One swing was the difference in the Baltimore Orioles’ season-opening 2-1 win over the defending World Champion Boston Red Sox. Nelson Cruz earned the first installment of his $8 million salary with a sweet, quick-swing, first-pitch, 7th-inning homer that broke a 1-1 tie. It was about the only pitch that Jon Lester put in the middle of the plate.
After the typically awesome opening day fanfare at Camden Yards featuring gold gloves presentations to Adam Jones, J.J. Hardy, and Manny Machado, the 46,000 in attendance were on the edge of their seats for every pitch of the whole game.
The Orioles were able to take a 1-0 lead in the second inning on an opening walk by Cruz who moved to third with good base-running on a bloop single by Matt Wieters. Cruz scored on a double-play grounder by Delmon Young.
Chris Tillman battled his way through five innings, throwing a high percentage of fastballs, as secondary pitches could not seem to be established consistently. Though the velocity was good, there was not a lot of late movement after the first inning. And between pitching from behind too often, along with the Boston propensity for fouling off pitches, the count went up quickly – 61 for three innings, and 79 for four. Justin Pedroia started the fifth with an 11-pitch deep, deep fly to the center-field wall. Big Papi followed with the same – perhaps both being held in the park by the wind. Tillman finished with 104 pitches, giving up seven hits and a walk, while striking out four.
The lone run off Tillman came from reclamation project Grady Sizemore. After a solid single in the second inning, Sizemore lifted a homer just long enough to clear the right-field scoreboard. (Showalter said in the post-game interview that he thought Sizemore broke his bat on the swing.) The 31-year-old has not played since 2011, having endured back and knee surgeries; but a great spring training season convinced the Sox to keep him. So Dan Duquette is not the only GM/VP type who gets players out of the so-called dumpster.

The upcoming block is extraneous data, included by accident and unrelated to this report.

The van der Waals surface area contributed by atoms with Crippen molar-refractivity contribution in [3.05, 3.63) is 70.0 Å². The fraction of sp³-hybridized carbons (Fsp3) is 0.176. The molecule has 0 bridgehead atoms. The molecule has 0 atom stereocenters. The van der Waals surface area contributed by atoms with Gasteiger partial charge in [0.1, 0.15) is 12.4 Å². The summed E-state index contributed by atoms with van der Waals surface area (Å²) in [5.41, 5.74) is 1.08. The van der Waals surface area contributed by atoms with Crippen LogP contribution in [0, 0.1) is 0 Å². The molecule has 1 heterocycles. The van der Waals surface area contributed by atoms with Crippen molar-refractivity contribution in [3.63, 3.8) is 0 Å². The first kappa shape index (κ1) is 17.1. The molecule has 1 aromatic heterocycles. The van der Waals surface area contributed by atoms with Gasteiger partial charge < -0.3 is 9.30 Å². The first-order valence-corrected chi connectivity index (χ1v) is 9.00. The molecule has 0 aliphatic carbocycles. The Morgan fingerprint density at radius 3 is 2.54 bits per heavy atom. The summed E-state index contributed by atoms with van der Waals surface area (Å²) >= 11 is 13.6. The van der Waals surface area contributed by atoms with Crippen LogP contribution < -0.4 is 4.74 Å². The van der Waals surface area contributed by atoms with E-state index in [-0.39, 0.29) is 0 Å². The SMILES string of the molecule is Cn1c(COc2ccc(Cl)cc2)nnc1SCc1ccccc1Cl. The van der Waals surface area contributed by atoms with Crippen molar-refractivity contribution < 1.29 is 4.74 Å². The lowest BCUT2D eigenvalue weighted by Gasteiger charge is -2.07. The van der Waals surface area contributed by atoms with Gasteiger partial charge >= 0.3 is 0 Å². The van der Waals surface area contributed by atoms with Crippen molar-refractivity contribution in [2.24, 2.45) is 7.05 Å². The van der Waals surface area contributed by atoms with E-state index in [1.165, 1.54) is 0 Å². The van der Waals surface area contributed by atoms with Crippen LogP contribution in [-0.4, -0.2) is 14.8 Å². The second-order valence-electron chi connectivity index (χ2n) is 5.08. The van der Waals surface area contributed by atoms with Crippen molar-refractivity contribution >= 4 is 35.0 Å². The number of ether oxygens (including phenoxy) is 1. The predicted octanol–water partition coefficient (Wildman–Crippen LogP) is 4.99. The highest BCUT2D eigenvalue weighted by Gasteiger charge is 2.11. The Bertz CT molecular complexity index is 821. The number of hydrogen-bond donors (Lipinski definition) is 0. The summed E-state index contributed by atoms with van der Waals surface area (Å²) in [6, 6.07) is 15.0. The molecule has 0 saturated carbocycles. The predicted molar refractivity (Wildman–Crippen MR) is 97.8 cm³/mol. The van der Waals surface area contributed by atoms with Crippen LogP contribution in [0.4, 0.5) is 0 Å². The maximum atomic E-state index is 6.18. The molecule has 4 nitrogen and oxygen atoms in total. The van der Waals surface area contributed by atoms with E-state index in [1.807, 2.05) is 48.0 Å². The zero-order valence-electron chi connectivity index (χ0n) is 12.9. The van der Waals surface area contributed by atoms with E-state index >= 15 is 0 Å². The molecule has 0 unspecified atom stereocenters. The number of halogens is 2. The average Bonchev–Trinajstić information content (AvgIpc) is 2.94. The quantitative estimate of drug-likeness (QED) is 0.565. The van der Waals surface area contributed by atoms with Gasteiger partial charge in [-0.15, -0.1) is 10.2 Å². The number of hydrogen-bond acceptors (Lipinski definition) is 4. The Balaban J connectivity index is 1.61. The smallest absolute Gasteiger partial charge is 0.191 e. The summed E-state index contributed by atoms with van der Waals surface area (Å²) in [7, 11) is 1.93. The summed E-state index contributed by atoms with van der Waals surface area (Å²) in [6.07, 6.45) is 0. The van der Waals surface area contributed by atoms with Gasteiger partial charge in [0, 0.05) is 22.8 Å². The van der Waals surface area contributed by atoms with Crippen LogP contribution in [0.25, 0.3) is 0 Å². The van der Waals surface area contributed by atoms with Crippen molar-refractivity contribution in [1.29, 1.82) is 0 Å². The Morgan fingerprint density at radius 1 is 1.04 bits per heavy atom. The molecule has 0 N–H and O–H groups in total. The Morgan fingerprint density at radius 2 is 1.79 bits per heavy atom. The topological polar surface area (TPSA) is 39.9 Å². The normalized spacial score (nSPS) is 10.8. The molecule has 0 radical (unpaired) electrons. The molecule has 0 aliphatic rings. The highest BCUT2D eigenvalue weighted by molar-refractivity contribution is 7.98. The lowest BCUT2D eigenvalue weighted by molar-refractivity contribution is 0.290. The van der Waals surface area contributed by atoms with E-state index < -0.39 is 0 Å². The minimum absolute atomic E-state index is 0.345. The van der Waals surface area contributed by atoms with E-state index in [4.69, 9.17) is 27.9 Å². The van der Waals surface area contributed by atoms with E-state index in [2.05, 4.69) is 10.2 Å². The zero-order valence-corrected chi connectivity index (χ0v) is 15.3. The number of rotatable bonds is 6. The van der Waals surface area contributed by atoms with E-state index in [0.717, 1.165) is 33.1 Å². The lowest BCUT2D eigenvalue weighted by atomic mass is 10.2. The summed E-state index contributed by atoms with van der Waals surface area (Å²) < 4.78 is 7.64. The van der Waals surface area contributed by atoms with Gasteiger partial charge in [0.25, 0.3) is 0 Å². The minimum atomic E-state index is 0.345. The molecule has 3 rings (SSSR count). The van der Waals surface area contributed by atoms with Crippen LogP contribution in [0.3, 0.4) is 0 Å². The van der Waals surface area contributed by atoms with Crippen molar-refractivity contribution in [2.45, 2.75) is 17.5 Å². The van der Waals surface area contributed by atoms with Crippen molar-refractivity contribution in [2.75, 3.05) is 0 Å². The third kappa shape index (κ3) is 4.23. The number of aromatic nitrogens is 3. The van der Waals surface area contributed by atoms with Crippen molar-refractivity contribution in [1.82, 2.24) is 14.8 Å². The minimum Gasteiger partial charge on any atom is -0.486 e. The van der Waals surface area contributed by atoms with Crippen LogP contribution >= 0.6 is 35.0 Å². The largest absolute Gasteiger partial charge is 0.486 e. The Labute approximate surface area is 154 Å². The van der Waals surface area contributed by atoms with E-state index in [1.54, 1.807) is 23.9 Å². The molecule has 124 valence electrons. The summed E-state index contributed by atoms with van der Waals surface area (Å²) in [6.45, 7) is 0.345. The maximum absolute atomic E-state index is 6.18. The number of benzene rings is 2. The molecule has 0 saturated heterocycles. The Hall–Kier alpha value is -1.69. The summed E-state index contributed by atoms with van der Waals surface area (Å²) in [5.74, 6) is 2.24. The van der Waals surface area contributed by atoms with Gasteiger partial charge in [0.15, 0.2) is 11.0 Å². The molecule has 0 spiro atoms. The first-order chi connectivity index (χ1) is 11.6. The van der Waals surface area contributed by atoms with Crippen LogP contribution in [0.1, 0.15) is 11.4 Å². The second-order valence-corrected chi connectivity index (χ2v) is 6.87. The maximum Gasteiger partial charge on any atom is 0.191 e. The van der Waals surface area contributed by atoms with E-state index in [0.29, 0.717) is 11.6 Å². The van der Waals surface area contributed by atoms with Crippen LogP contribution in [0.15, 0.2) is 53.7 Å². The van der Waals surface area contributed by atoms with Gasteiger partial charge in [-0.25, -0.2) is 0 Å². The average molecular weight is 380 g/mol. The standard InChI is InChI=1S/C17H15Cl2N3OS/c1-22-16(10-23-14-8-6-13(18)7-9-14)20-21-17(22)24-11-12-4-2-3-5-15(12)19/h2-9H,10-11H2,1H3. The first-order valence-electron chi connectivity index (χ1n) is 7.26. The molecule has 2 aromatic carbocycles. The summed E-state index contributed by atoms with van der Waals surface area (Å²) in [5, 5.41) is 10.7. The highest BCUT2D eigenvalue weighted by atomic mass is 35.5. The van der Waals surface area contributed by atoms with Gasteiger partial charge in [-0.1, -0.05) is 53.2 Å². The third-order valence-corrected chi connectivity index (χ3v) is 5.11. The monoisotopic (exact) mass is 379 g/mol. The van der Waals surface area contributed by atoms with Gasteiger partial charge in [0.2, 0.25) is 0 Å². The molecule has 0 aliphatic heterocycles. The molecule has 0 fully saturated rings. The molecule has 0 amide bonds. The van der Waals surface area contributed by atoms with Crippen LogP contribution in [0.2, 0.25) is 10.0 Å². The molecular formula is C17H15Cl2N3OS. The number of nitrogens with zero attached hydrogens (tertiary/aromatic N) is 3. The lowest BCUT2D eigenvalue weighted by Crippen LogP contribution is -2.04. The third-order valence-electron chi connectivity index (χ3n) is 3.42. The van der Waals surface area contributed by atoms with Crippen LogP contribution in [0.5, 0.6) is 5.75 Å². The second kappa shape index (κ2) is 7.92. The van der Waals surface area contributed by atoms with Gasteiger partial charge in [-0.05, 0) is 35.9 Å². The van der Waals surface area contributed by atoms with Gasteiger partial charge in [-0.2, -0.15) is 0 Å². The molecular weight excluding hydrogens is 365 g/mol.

As with spring training, the best Orioles pitching performance came from Zach Britton in the 6th and 7th innings – dealing up his nasty stuff and ultimately gaining the win. Evan Meek struggled a bit in the 8th and did not have the crispness of the spring season, but Brian Matusz came on to get the final out on three pitches with a comebacker from A.J. Pierzynski.
This set up the 9th-inning drama of bringing on Tommy Hunter for his first closing experience. It looked a whole lot like the scary Jim Johnson style 9th-inning adventure of 2013. Hunter drilled Will Middlebrooks with a running fastball leading off the inning. Pedroia demonstrated his unbelievable skills by drilling a one-out single to center to put the Sox with runners on first and second. A fly-out to deep center from David Ortiz and a final strikeout of Jackie Bradley sealed the win.
An interesting angle that is only known to the public through MASN writer Roch Kubatko was the story surrounding Middlebrooks hitting two spring homers off Hunter. Roch reported then that Hunter told him in Florida, “I’m setting him up for the season. He’s probably going to get a couple off-speed pitches the next time up. Setting him up for the regular season, man. I want him to think that’s all I’ve got. It’s all in the chess game, right?” What chess piece plunks the opponent?
I am not convinced this closer situation is going to work in the long haul … kinda got away with one today. To be fair, Hunter actually had Pedroia struck out on a missed call on a check swing. In fact, Showalter asked during the press gathering after the game about how that looked on the replay, and when told that it sure appeared to be a swing, he said, “Good, that makes me feel better.”
Just getting a win today makes me feel better. It was tough day for baseball with the swirling wins and the long shadows, etc. But the Orioles did what they had to do in order to win. This looked like a 2012 type of victory. And that is the character that makes a team great.